Vast forests once grew over much of Scotland. The lush mixture of trees and shrubs that flourished in these woods developed naturally after the last Ice Age and varied according to geographical location and altitude. They included a rich diversity of species such as Scots pine, birch, aspen and oak - what we now call our "native" species.
However, over thousands of years the people who settled on the land made great changes to the landscape. Woods were felled, grazed and cleared as farming became established. Timber itself was a tremendously valuable resource to be harvested for making, tools, dwellings, ships and fuel and as a consequence the natural woodlands began to disappear. Hungry mouths of sheep and deer plus the use of burning inhibited regeneration. When it was realised early this century that there was crucial shortage of timber in Britain the solution was to plant new forests of imported quick-growing conifers like the Sitka spruce and the native species were overlooked.
By the mid 1980's only around 2% of Scotland's original woodland cover remained. There were also gloomy predictions that up to 80% of these remnants could go over the next 50 years simply because of neglect or perceived lack of value. That is, unless some positive action could be taken to reverse the trend.
Many people were concerned at this prospect and native woodlands became the focus of growing attention and action by a number of bodies although large-scale funding across the country proved difficult to acquire. However, the advent of the Millennium Commission and its ability to secure millions of pounds for inspirational projects offered the prospect of making a significant difference within a shorter timescale than was ever envisaged. A public campaign was launched and the result was the creation of a new concept - a Millennium Forest for Scotland.
The vision of the Millennium Forest for Scotland is to mark the turn of the 21st century as the turning point in the fate of our native woodlands. And that vision goes far beyond physically restoring the forest - it is about re-establishing social, cultural and economic links between communities and their native woodlands. It is also about promoting an interest and commitment to managing woodlands in a sustainable way well into the next century.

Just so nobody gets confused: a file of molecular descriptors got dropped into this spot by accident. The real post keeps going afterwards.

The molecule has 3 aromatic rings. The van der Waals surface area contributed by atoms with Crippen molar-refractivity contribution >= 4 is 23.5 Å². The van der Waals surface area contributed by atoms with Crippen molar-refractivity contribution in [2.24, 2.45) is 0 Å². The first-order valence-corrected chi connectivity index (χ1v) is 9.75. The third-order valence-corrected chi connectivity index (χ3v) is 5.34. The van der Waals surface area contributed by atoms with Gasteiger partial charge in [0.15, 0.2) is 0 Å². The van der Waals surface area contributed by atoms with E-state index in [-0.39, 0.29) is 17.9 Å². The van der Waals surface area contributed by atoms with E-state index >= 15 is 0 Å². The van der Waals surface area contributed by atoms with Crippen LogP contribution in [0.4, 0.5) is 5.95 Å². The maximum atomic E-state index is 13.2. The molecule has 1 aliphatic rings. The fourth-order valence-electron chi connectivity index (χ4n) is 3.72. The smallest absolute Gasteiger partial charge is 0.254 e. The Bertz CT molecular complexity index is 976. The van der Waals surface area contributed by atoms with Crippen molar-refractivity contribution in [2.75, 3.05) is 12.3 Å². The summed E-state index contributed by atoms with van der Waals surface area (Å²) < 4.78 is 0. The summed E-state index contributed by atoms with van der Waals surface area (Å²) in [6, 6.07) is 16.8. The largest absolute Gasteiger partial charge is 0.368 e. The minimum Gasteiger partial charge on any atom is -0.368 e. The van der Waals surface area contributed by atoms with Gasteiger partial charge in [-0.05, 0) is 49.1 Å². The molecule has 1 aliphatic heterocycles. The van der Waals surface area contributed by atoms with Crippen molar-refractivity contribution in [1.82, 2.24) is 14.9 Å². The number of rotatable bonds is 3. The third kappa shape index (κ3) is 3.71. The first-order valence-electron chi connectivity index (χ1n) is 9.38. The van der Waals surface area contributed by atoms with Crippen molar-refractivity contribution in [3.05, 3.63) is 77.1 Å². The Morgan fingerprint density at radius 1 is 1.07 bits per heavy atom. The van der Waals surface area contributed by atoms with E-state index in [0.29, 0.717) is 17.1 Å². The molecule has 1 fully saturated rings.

These projects are themselves partnerships - collaborative initiatives involving organisations as diverse as Government bodies, local authorities, major charities, local groups, right down to highly motivated individuals. In particular the contributions of the Forestry Commission and Scottish Natural Heritage have been central features of the initiative, both for funding and for practical support within projects.
This real biodiversity is mirrored among the individual projects by the great diversity of activities that are carried out under the umbrella of the Millennium Forest. Work on the ground might involve foresters clearing rhododendron to allow regrowth of native woodland on Loch Lomondside or it could be the record-breaking mass planting of almost 40,000 trees in three days by 2500 volunteers on the outskirts of Edinburgh. Or it may reflect the efforts of the children of Tomnacross School in their tree nursery, supplying native seedlings to tree planting projects in the north and west.
Some of our most windswept islands will soon be showing the signs of little burgeoning woodlands; places like Orkney and Shetland and the Western Isles all have their own projects underway now. Down in the Borders there is a veritable hive of activity going on. Hedgerows, community woods, research projects and work in school grounds have all been the focus of attention in that part of the country. So too has been the use of the woodland end product - timber. A workshop and design studio known as the Woodschool has been set up at Ancrum for craftsmen and women to produce and market a wide range of quality wooden goods.
Economic use of timber and management of native woodlands is also central to the Clyde Valley Woodlands project which seeks to encourage the owners of native woods to value them as a sustainable resource. Right across the MFS initiative, involvement of people has been a key target. Whether it is by taking trainees and giving them real job skills and a route to employment as in East Ayrshire or by promoting the special needs of disabled groups for access and enjoyment in the country-wide Woods for All project, people are benefitting directly.
Added to that are the research studies into our national woodland resource, the arts and cultural events and the environmental education programme to raise the awareness of young and old. The introduction of a Millennium Awards scheme by the Trust in September of this year will offer new opportunities for individuals to play a part in creating the vision of the Millennium Forest in ways that will provide personal achievement and benefits for the wider community.
Neil Macgillivray, Communications Manager for the Millennium Forest for Scotland Trust
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